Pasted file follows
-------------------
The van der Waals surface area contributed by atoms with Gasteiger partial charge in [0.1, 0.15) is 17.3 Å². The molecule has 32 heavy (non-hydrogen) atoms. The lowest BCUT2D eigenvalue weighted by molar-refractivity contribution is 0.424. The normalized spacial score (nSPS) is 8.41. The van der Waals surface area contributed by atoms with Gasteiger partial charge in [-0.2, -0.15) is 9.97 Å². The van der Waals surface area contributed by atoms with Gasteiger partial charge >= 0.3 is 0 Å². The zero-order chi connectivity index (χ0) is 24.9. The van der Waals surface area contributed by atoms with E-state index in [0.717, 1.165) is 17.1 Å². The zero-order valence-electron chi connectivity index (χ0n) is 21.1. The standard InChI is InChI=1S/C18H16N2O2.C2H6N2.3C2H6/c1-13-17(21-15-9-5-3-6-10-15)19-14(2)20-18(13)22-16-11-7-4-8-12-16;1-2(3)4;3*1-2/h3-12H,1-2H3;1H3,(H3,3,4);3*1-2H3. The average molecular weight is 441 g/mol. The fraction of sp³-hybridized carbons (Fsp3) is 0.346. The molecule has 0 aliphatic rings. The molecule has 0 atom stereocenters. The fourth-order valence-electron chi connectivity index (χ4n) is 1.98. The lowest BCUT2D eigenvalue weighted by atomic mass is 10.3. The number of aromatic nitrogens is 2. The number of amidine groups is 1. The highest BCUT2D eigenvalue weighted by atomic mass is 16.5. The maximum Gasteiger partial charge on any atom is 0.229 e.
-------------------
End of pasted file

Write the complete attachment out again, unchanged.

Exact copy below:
The van der Waals surface area contributed by atoms with Gasteiger partial charge in [0.1, 0.15) is 17.3 Å². The molecule has 32 heavy (non-hydrogen) atoms. The lowest BCUT2D eigenvalue weighted by molar-refractivity contribution is 0.424. The normalized spacial score (nSPS) is 8.41. The van der Waals surface area contributed by atoms with Gasteiger partial charge in [-0.2, -0.15) is 9.97 Å². The van der Waals surface area contributed by atoms with Gasteiger partial charge >= 0.3 is 0 Å². The zero-order chi connectivity index (χ0) is 24.9. The van der Waals surface area contributed by atoms with E-state index in [0.717, 1.165) is 17.1 Å². The zero-order valence-electron chi connectivity index (χ0n) is 21.1. The standard InChI is InChI=1S/C18H16N2O2.C2H6N2.3C2H6/c1-13-17(21-15-9-5-3-6-10-15)19-14(2)20-18(13)22-16-11-7-4-8-12-16;1-2(3)4;3*1-2/h3-12H,1-2H3;1H3,(H3,3,4);3*1-2H3. The average molecular weight is 441 g/mol. The fraction of sp³-hybridized carbons (Fsp3) is 0.346. The molecule has 0 aliphatic rings. The molecule has 0 atom stereocenters. The fourth-order valence-electron chi connectivity index (χ4n) is 1.98. The lowest BCUT2D eigenvalue weighted by atomic mass is 10.3. The number of aromatic nitrogens is 2. The number of amidine groups is 1. The highest BCUT2D eigenvalue weighted by atomic mass is 16.5. The maximum Gasteiger partial charge on any atom is 0.229 e.